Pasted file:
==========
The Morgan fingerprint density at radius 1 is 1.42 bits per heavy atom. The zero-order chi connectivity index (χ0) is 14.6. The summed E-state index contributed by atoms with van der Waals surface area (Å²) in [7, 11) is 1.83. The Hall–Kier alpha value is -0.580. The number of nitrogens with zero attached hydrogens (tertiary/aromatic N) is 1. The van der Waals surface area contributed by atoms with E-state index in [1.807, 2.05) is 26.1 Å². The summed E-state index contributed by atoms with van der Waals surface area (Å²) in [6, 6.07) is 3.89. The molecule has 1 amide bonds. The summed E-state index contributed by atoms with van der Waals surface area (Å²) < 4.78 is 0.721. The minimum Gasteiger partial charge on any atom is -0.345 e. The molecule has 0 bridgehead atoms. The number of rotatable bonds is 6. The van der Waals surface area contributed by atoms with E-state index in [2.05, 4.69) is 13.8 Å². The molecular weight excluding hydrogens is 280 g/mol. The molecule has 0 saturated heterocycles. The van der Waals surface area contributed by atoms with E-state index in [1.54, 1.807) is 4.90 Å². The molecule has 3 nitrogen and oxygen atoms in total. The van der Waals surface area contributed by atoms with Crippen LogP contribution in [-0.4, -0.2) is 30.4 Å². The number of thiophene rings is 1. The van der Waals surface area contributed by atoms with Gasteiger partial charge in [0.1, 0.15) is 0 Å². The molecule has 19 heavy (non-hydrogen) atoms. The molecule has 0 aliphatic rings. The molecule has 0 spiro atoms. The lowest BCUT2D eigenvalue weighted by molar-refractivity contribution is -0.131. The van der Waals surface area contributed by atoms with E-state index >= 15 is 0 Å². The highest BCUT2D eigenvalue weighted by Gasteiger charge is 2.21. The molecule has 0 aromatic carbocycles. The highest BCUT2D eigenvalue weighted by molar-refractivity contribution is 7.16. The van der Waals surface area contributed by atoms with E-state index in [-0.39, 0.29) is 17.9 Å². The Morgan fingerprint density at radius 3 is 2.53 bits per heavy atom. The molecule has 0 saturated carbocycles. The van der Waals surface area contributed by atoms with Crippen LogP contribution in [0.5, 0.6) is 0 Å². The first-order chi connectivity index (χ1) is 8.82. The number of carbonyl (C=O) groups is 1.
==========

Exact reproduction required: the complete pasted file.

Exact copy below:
The Morgan fingerprint density at radius 1 is 1.42 bits per heavy atom. The zero-order chi connectivity index (χ0) is 14.6. The summed E-state index contributed by atoms with van der Waals surface area (Å²) in [7, 11) is 1.83. The Hall–Kier alpha value is -0.580. The number of nitrogens with zero attached hydrogens (tertiary/aromatic N) is 1. The van der Waals surface area contributed by atoms with E-state index in [1.807, 2.05) is 26.1 Å². The summed E-state index contributed by atoms with van der Waals surface area (Å²) in [6, 6.07) is 3.89. The molecule has 1 amide bonds. The summed E-state index contributed by atoms with van der Waals surface area (Å²) < 4.78 is 0.721. The minimum Gasteiger partial charge on any atom is -0.345 e. The molecule has 0 bridgehead atoms. The number of rotatable bonds is 6. The van der Waals surface area contributed by atoms with E-state index in [2.05, 4.69) is 13.8 Å². The molecular weight excluding hydrogens is 280 g/mol. The molecule has 0 saturated heterocycles. The van der Waals surface area contributed by atoms with E-state index in [1.54, 1.807) is 4.90 Å². The molecule has 3 nitrogen and oxygen atoms in total. The van der Waals surface area contributed by atoms with Crippen LogP contribution in [-0.4, -0.2) is 30.4 Å². The number of thiophene rings is 1. The van der Waals surface area contributed by atoms with Gasteiger partial charge in [0.1, 0.15) is 0 Å². The molecule has 19 heavy (non-hydrogen) atoms. The molecule has 0 aliphatic rings. The molecule has 0 spiro atoms. The lowest BCUT2D eigenvalue weighted by molar-refractivity contribution is -0.131. The van der Waals surface area contributed by atoms with E-state index >= 15 is 0 Å². The highest BCUT2D eigenvalue weighted by Gasteiger charge is 2.21. The molecule has 0 aromatic carbocycles. The highest BCUT2D eigenvalue weighted by molar-refractivity contribution is 7.16. The van der Waals surface area contributed by atoms with E-state index in [-0.39, 0.29) is 17.9 Å². The Morgan fingerprint density at radius 3 is 2.53 bits per heavy atom. The molecule has 0 saturated carbocycles. The van der Waals surface area contributed by atoms with Crippen LogP contribution in [0.5, 0.6) is 0 Å². The first-order chi connectivity index (χ1) is 8.82. The number of carbonyl (C=O) groups is 1.